Saturday, June 30, 2007


When I moved to St Croix, I was elated to find on the roadsides trees laden with a fruit from my Colombian childhood: Mamoncillo. Except that here in the Virgin Islands they call it Genip and in Puerto Rico, Quenepas. Wikipedia saved me from trying to figure out how to describe it: "A mamoncillo fruit has a tight and thin but rigid layer of skin, traditionally cracked by the teeth. Inside the skin is the tart, tangy, yellow pulp of the fruit, which is sucked by putting the whole fruit inside the mouth (the seed takes most of the volume of what is inside the skin)."
Wikipedia also taught me some facts I didn't know about Mamoncillo: it's part of the Sapindaceae family, which includes the Lychee, the Rambutan, and the Ackee. The mamoncillo is commonly planted along roadsides as an ornamental tree, and according to Caribbean folk wisdom, girls learn the art of kissing by eating the sweet flesh of this fruit
There is a row of Mamoncillo trees that we pass on our morning walk. We've watched it fill with fragrant flowers and abuzz with bees in the spring. Then the tiny fruit began to grow, and now there are beautiful clusters of mamoncillos. I plucked this one and brought it home imagining the sweet tartness of the pulp. But when I cracked open the first one, it was too tart and not juicy enough. They're not quite ready yet, but soon... very soon...

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Friday, June 29, 2007

Bartender Olympics

Last Sunday we attended the annual Bartender Olympics to benefit the St. Croix Animal Shelter. It was held on the beach at Protestant Cay, a small island in the middle of Christiansted Harbor. It was a fun day. Bartenders and servers competed in popping tops off beer bottles, running obstacle courses, mixing drinks, and so on. Our friend Joe had the tough job of jurying the competition, so he got to taste all the concoctions created by the bartenders, which also sold on auction for $80 to $250. Some of the creations included a Crucian Mimosa, Strawberry Cheesecake and the Natural Pina Colada, made with fresh pineapples and served inside the pineapple.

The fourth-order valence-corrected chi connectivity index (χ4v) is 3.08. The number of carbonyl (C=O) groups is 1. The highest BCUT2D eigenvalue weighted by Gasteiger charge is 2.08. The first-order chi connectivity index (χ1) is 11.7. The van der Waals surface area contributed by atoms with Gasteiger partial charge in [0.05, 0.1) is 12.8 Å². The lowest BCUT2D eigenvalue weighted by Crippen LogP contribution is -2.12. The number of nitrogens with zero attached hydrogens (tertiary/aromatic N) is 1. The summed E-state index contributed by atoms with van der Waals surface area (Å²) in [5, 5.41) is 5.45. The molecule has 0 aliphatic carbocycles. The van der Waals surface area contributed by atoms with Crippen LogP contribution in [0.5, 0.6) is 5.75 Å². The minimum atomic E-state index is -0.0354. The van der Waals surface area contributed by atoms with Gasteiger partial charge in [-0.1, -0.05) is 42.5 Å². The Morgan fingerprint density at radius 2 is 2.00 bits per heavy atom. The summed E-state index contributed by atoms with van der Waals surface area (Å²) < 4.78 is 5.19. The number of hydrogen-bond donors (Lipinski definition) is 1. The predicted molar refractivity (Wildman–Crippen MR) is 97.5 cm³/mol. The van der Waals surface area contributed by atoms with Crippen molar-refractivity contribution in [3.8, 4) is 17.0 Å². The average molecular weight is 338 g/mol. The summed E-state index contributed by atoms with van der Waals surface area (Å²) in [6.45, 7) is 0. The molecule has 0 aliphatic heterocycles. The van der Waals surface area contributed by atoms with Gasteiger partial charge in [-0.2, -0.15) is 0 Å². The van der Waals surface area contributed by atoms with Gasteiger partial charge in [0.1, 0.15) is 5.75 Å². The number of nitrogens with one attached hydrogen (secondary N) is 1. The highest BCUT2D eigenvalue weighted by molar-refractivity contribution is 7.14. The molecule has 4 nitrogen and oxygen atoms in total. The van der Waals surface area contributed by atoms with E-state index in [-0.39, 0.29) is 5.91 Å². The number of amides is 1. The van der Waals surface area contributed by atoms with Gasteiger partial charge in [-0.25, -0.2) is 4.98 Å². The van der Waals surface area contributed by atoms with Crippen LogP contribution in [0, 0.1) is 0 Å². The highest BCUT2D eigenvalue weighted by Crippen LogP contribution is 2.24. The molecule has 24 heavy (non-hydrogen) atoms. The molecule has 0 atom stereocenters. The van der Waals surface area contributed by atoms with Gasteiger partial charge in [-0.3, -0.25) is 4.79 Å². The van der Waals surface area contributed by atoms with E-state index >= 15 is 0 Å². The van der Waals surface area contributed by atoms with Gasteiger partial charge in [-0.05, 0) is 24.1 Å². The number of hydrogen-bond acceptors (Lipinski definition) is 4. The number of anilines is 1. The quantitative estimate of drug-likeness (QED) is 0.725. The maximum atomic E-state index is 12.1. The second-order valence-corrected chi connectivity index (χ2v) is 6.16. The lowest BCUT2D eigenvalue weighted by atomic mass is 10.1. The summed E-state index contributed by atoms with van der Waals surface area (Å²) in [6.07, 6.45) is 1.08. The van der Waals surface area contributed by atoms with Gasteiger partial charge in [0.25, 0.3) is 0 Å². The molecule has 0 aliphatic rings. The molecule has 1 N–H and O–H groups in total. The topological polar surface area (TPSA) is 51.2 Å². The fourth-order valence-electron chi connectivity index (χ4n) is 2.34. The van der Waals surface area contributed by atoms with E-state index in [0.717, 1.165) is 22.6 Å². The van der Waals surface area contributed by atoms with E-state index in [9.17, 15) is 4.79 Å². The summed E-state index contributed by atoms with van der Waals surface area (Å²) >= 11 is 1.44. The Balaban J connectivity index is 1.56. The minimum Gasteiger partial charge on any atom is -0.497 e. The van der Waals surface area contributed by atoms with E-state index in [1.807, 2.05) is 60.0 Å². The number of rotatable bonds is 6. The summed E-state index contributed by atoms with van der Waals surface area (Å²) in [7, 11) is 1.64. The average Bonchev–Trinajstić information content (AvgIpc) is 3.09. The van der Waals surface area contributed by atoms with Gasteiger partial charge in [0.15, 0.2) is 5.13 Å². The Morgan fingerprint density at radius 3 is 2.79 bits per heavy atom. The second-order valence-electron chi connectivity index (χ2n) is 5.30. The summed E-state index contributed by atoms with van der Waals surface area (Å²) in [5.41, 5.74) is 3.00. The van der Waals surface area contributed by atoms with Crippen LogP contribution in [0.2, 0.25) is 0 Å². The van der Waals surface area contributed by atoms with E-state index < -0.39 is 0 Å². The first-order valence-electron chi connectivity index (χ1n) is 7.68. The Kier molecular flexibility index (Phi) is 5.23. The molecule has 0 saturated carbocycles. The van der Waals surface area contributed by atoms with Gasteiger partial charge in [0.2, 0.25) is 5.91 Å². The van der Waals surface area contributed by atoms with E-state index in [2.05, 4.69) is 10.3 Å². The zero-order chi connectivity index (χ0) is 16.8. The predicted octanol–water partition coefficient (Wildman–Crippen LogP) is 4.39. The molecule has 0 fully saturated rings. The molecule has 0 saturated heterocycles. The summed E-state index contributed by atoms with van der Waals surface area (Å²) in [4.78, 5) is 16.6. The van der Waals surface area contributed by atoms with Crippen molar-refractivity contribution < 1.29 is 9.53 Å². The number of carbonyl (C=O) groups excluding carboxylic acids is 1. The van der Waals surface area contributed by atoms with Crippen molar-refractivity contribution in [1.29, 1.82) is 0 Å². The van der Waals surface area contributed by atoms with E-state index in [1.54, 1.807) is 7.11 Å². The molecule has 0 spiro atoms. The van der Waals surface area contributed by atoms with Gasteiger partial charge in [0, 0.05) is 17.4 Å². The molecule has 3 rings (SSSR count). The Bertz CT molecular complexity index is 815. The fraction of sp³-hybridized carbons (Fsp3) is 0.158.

Rick of Molly Molone's in St. Thomas won Best Bartender. His castaway looks belied a sharp efficiency that left most other bartenders in the dust. Kirsten, his able server, should have won best server, but there was no such category. We stood behind them during the competition and cheered them on, and for our efforts we were rewarded with our very own free Natural Pina Colada, the very same potion that had just been auctioned for $250.

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Saturday, June 16, 2007

If You Could See Me Now

I have been convalescing from a cold I caught while in NJ, and today I spent time at the studio regrouping after some weeks away. It's hard for me to jump right in, especially with my current low energy levels, but I wanted to be back in my creative space, even if I wasn't going to be cranking out a new quilt right away.

I sat and leafed through the latest issue of Quilting Arts Magazine and read about the power of sketching to keep your creative juices flowing. The writer of the article also suggested collaging and creating altered books. A light went on in my head, and I was off to the nearby flea market to collect old magazines. I returned with a pile of issues of National Geographic, Islands, Southern Living, InStyle and some others, plus a 2006 ring-bound calendar titled American Impressionism.

It felt great just to sit and play with images, without committing myself to the thought process of designing a new quilt. I let the images call to me from the pages of the magazine and soon I had transformed the calendar's cover photo of Frederick Carl Frieseke's Woman with a Parasol into this:


Friday, June 15, 2007

Grandma Carmen

My beloved grandmother, Maria del Carmen Arango Ramirez, passed away on May 31 at the age of 89. She enjoyed 72 years of marriage to my 96-year old grandfather and was the matriarch of a large family who all agreed on one thing: every single member simply adored her. She conceived 13 children, who in turn had 22 grandchildren and, thus far, 17 great grandchildren (Daniel, the newest member, was born two days ago!).

We grew up living with Grandma, so in every sense she was a second mother to me. I had the honor of being by her side when she died. I spent 10 days in NJ with my family, learning to live without her. I'm back on St. Croix now and the realization that she is gone hasn't begun to sink in. Everything feels surreal. And yet, she lives in the spirit world, and she's visited my dreams smiling, hands on my shoulders, telling me she's happy and everything's alright. And so it is.